From the modern point of view, infinity comes not only in various flavors (some of which Kant seems to have been aware of), but various sizes. So when Kant talks about conceptions as being too small or too large for the understanding, he seems to leave us room, nowadays, to ask whether it is not so much that infinity in general is always "too large," but that specific levels of this would outstrip our intuition's resources?

Moreover, if we confine ourselves to the horns of the size trilemma modulo Cantor's absolute infinity, we would have:

  1. Absolute finitude.
  2. Relative finitude (sometimes called the parafinite).
  3. Relative infinity.
  4. Absolute infinity.

... and the indefinite is assimilated to (2) and (3) variously (or, "worse," there is an indefinite distinction between (2) and (3) themselves). Another formulation of this quadrilemma might be:

  1. Finite in relation to itself and other things.
  2. Finite in relation to itself but infinite relative to other things.
  3. Infinite in relation to itself but finite relative to other things.
  4. Infinite in relation to itself and other things.

How does our modern understanding of different conceptions of finitude and infinity play into the representation of the antinomies and their possible solutions?

  • 2
    I think your "our modern understanding" will confuse many users because most associate it with Cantorian actual transfinite. Parafinite, just as Kant's mereological conception, are decidedly non-Cantorian, so you are talking about rather niche non-Cantorian modern understanding. Routledge gives a useful summary of Kant's understanding of human finitude and purely regulative use of the infinite, which does have some affinity to the parafinite.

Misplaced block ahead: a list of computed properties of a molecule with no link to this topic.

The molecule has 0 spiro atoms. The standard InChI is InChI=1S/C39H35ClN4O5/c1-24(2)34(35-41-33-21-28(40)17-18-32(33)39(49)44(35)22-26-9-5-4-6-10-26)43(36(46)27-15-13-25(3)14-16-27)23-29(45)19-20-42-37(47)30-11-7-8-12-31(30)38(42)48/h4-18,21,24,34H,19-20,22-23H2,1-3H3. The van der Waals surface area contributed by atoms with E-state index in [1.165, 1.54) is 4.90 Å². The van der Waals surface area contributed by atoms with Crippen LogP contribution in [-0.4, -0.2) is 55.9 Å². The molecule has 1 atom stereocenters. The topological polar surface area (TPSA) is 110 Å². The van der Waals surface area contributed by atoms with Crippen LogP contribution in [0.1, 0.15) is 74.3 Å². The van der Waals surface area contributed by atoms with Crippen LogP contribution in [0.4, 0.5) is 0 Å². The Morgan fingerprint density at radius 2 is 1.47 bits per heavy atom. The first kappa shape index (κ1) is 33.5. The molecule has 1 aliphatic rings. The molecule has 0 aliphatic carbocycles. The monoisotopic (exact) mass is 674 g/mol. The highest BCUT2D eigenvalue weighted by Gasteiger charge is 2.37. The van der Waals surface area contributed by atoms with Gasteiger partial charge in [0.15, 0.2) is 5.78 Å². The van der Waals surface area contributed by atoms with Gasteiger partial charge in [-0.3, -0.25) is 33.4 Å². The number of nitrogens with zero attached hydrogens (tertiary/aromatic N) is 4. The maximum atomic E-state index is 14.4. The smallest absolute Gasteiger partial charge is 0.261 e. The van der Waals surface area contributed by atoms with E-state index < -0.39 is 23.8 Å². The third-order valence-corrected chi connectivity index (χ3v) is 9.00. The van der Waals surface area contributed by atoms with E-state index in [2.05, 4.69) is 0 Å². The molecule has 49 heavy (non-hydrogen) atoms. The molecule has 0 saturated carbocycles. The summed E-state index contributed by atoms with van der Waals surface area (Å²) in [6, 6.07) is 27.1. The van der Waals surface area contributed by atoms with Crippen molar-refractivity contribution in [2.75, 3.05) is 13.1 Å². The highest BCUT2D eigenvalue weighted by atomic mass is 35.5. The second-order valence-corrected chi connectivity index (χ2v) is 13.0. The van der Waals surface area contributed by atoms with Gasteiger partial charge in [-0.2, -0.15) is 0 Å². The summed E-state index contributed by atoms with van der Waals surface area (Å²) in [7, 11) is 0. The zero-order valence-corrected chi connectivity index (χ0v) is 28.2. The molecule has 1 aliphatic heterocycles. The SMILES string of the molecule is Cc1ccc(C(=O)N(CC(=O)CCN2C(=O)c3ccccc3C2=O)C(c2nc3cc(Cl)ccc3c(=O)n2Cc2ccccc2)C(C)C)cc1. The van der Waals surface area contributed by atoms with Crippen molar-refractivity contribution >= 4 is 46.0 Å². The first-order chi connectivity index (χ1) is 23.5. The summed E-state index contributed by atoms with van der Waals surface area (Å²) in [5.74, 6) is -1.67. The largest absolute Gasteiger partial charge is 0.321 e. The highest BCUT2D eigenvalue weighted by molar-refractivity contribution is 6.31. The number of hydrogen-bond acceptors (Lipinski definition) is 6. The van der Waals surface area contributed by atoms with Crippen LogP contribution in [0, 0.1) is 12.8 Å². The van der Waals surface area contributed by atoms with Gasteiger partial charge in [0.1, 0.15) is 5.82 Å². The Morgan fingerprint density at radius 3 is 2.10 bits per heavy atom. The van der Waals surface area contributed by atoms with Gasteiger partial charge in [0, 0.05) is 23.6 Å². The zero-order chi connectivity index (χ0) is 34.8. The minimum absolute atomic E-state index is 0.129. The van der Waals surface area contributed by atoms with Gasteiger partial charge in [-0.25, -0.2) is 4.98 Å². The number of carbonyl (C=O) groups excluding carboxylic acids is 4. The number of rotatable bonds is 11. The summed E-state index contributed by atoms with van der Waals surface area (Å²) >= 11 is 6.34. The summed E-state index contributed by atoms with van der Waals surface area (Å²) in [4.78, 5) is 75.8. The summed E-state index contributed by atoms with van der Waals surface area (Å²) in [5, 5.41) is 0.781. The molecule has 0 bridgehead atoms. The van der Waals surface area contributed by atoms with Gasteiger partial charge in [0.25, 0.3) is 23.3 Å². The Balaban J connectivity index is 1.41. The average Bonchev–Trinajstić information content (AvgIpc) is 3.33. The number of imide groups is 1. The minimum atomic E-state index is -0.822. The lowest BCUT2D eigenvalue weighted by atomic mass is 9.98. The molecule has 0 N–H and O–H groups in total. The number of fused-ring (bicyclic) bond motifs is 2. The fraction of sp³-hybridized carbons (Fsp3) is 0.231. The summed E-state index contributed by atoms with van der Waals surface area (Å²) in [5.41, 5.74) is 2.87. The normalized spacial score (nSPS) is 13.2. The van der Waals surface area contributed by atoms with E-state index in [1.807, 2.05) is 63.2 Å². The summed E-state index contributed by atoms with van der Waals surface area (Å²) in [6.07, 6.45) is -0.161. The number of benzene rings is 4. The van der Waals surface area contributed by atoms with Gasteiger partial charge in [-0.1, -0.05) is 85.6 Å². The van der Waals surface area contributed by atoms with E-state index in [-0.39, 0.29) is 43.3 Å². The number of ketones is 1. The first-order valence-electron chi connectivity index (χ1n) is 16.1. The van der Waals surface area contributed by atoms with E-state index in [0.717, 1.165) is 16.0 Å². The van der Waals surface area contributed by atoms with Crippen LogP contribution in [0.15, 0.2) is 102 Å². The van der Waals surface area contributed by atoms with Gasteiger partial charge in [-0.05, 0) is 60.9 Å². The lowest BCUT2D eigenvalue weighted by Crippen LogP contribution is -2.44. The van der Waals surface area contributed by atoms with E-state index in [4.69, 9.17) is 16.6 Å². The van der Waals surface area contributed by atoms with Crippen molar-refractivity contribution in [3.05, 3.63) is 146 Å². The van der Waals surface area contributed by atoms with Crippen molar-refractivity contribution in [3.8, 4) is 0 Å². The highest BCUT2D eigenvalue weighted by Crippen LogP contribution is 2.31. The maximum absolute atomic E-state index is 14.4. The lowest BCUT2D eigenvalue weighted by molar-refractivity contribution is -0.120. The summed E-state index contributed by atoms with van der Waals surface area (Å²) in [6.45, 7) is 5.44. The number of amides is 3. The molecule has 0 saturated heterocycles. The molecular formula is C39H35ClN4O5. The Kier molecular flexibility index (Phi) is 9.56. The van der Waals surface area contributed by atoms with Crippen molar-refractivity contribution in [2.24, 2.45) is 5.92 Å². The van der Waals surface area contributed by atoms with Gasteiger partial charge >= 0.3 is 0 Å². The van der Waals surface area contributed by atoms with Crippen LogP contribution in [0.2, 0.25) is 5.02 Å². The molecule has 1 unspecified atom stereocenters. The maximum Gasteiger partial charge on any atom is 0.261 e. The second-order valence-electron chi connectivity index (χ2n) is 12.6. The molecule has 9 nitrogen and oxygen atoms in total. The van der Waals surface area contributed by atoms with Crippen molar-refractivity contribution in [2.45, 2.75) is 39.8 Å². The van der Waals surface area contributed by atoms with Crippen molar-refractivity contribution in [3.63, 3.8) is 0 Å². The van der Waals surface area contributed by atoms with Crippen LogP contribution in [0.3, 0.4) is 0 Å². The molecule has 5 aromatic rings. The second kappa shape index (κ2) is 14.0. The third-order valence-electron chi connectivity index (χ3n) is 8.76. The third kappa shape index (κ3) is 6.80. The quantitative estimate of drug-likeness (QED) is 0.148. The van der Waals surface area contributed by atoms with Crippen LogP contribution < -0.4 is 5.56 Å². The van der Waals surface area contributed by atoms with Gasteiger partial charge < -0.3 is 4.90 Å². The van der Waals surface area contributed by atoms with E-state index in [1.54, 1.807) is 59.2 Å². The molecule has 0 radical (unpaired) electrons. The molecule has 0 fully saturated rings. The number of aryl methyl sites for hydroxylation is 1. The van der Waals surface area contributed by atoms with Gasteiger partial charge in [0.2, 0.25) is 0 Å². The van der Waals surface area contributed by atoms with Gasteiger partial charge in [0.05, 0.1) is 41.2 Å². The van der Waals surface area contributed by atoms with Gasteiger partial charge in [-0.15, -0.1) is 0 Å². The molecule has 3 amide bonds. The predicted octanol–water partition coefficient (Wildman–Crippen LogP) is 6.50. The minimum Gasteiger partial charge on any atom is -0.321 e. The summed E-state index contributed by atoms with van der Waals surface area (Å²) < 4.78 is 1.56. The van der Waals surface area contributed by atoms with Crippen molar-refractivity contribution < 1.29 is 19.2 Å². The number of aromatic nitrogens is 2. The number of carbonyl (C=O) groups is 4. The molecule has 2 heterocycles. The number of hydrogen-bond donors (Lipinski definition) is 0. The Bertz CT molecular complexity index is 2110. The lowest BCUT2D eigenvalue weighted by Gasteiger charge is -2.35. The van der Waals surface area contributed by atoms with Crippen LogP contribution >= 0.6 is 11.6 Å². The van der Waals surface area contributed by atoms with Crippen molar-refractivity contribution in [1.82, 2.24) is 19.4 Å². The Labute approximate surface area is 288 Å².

– Conifold
    Commented Oct 11, 2023 at 23:02
  • Behold and contemplate is there really any difference between your 'Finite in relation to itself' and your 'Infinite in relation to itself'... Commented Oct 12, 2023 at 6:30
  • @DoubleKnot I came up with those definitions before I was more knowledgeable about quantifiers, so later I considered, "Finite in relation to everything, infinite in relation to nothing," etc., except then either (A) the middle concepts would both be, "Finite in relation to some things and infinite in relation to some things," so they'd collapse into one again, or (B) there'd be concepts like, "Finite in relation to everything and infinite in relation to some things," and a fifth, "Finite and infinite relative to everything." But I worry about ending up with fourfold schemes in my theories... Commented Oct 12, 2023 at 7:07
  • 1
    Think about the transfer principle in Robinson's NSA, why all true 1st-order formulas can be transferred from all the standard finite (internal) reals to their infinite extension as internal sets of hyperreals by truth-preserved elementary embedding based on certain ultrafilter construction? I guess your so called 'in relation to itself' can be formalized as all 1st-order formulas of a σ structure, then transfer principle implies the above two 'in relation to itself' σ structures are almost model-theoretically elementarily equivalent except cardinality in the sense of Skolem's paradox... Commented Oct 14, 2023 at 5:34


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